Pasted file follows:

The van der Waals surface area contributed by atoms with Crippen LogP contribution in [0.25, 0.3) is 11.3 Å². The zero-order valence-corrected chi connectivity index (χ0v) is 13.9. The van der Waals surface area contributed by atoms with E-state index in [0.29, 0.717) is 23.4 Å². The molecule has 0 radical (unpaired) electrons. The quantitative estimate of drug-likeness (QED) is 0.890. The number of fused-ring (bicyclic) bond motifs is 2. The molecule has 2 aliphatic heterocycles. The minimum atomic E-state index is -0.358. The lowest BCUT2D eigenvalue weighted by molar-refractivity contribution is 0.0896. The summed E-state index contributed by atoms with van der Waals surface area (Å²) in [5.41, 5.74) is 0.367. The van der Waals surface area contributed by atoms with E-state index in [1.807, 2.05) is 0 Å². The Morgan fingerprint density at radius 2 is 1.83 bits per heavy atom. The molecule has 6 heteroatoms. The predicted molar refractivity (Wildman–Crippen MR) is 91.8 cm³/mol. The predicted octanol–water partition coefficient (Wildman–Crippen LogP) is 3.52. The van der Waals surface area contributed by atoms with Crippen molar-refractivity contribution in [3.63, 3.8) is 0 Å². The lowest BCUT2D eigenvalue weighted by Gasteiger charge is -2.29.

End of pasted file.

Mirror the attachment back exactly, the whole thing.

The van der Waals surface area contributed by atoms with Crippen LogP contribution in [0.25, 0.3) is 11.3 Å². The zero-order valence-corrected chi connectivity index (χ0v) is 13.9. The van der Waals surface area contributed by atoms with E-state index in [0.29, 0.717) is 23.4 Å². The molecule has 0 radical (unpaired) electrons. The quantitative estimate of drug-likeness (QED) is 0.890. The number of fused-ring (bicyclic) bond motifs is 2. The molecule has 2 aliphatic heterocycles. The minimum atomic E-state index is -0.358. The lowest BCUT2D eigenvalue weighted by molar-refractivity contribution is 0.0896. The summed E-state index contributed by atoms with van der Waals surface area (Å²) in [5.41, 5.74) is 0.367. The van der Waals surface area contributed by atoms with E-state index in [1.807, 2.05) is 0 Å². The Morgan fingerprint density at radius 2 is 1.83 bits per heavy atom. The molecule has 6 heteroatoms. The predicted molar refractivity (Wildman–Crippen MR) is 91.8 cm³/mol. The predicted octanol–water partition coefficient (Wildman–Crippen LogP) is 3.52. The van der Waals surface area contributed by atoms with Crippen molar-refractivity contribution in [3.63, 3.8) is 0 Å². The lowest BCUT2D eigenvalue weighted by Gasteiger charge is -2.29.